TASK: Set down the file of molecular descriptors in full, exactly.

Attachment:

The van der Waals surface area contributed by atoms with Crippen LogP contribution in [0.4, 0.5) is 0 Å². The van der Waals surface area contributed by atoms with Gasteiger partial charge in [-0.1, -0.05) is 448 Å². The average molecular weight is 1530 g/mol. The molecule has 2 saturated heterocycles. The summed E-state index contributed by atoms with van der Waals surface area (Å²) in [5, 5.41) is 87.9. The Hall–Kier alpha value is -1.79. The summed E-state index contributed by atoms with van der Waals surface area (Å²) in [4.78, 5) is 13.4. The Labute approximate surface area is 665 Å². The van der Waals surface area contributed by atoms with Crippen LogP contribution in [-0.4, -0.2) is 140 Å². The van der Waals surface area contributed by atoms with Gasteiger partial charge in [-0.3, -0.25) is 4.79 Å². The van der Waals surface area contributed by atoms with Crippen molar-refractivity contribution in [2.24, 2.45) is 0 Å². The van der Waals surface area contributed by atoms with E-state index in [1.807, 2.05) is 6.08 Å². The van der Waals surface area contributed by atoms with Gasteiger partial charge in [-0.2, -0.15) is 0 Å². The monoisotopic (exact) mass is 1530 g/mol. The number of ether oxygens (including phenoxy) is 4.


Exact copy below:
The van der Waals surface area contributed by atoms with Crippen LogP contribution in [0.4, 0.5) is 0 Å². The van der Waals surface area contributed by atoms with Gasteiger partial charge in [-0.1, -0.05) is 448 Å². The average molecular weight is 1530 g/mol. The molecule has 2 saturated heterocycles. The summed E-state index contributed by atoms with van der Waals surface area (Å²) in [5, 5.41) is 87.9. The Hall–Kier alpha value is -1.79. The summed E-state index contributed by atoms with van der Waals surface area (Å²) in [4.78, 5) is 13.4. The Labute approximate surface area is 665 Å². The van der Waals surface area contributed by atoms with Crippen LogP contribution in [-0.4, -0.2) is 140 Å². The van der Waals surface area contributed by atoms with Gasteiger partial charge in [-0.3, -0.25) is 4.79 Å². The van der Waals surface area contributed by atoms with Crippen molar-refractivity contribution in [2.24, 2.45) is 0 Å². The van der Waals surface area contributed by atoms with E-state index in [1.807, 2.05) is 6.08 Å². The van der Waals surface area contributed by atoms with Gasteiger partial charge in [-0.2, -0.15) is 0 Å². The monoisotopic (exact) mass is 1530 g/mol. The number of ether oxygens (including phenoxy) is 4.